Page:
Asteroid belt found in the Vega System

  • Paper Title: Asteroid Belts in Debris Disk Twins: Vega and Fomalhaut
  • Authors: Kate Y. L. Su, George H. Rieke, Renu Malhotra, Karl R. Stapelfeldt, A. Meredith Hughes, Amy Bonsor, David J. Wilner, Zoltan Balog, Dan M. Watson, Michael W. Werner, Karl A. Misselt
  • First Author’s Affiliation: Steward Observatory, University of Arizona
  • Journal: ApJ (accepted)

One of the major questions that drives exoplanet research is whether the architecture of the Solar System is unique or commonplace. So far, this question has been hard to answer because the detectable planets are the oddballs and the extreme cases. But Su et al. recently uncovered evidence that the Solar System may not be alone after all. They observed two nearby stellar systems, Vega and Fomalhaut, and discovered that they also harbor belts of rocky material, similar to the Solar System’s asteroid belt.


Vega, a bright star in the northern hemisphere, is surrounded by a disk of rocks and dust known as a debris disk. Infrared telescopes, such as Spitzer and Herschel, can observe the thermal emission from small dust grains in these disks thanks to the large surface area of the dust grains but are unable to detect the larger bodies. However, the presence of dust indicates that large km-sized bodies, called planetesimals, must also be present: several mechanisms work to remove dust grains quickly (such as radiation pressure or Poynting-Robertson drag), so they must be continually replenished by collisions of larger bodies.

Astronomers use infrared observations to determine the temperature of the dust, which depends on its distance from the star. This method is used to find the disk location, even if it cannot be directly imaged. Su et al. used this technique for the disk around Vega, which was already known to have a colder outer disk (T~50 K, shown in Figure 1). Su et al. discovered that there was a second disk, much closer to the star, mirroring the architecture of the Solar System.

Herschel image

Figure 1: Infrared images of the debris disks around the stars Vega and Fomalhaut taken with the Herschel Space Observatory. The Vega disk is viewed face-on, while the Fomalhaut disk is inclined, making it appear very elliptical even though the disk is close to circular. The inner belts are not resolved in these images, but are detected as an excess flux at the star's position.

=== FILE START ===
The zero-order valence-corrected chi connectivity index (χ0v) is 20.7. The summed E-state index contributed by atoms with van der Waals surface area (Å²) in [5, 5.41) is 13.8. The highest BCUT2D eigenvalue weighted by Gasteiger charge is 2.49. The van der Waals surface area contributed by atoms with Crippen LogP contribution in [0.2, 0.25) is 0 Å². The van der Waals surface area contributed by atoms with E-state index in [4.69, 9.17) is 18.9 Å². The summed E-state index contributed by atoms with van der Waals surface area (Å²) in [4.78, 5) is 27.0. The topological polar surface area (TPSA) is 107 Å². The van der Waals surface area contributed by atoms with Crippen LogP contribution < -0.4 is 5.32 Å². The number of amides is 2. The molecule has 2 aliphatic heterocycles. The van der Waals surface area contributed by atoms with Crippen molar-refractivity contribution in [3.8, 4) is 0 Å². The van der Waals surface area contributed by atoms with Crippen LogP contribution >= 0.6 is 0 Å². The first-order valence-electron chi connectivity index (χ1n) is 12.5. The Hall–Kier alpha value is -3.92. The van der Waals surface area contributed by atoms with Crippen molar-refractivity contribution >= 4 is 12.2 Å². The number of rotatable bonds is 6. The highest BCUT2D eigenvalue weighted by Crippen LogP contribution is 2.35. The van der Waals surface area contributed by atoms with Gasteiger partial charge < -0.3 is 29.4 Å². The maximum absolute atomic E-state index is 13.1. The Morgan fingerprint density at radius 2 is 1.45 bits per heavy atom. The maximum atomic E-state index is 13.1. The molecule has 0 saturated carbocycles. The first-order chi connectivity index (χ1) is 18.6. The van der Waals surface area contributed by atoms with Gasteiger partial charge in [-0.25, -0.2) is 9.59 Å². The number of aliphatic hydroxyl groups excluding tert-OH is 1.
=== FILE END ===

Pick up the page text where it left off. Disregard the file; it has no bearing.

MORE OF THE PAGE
Figure 2

Figure 2: The stellar subtracted spectral energy distributions for the stars Eps Eri, Fomalhaut, Vega, and HR 8799. The infrared excesses are well modeled by two components, a warm belt close to the star, and a cooler belt farther out. The clear separation of the belts could be explained by the presence of planets clearing the gap. Indeed, HR 8799 is already known to have 4 planets in this region.

The need for precise stellar models

Debris disks were first discovered when stars like Vega turned out to be much brighter in the infrared than they should be. We now know that this infrared excess, known at the time as the “Vega Phenomenon”, is due to thermal emission from dust surrounding the star. But to determine the brightness of the dust (and therefore the dust properties), we need to know exactly how bright the star should be. To do this, Su et al. collected stellar data in the near-IR (2.2-8 μm), where no excess had been seen. They fit a stellar model to the data, and extrapolated out to longer wavelengths.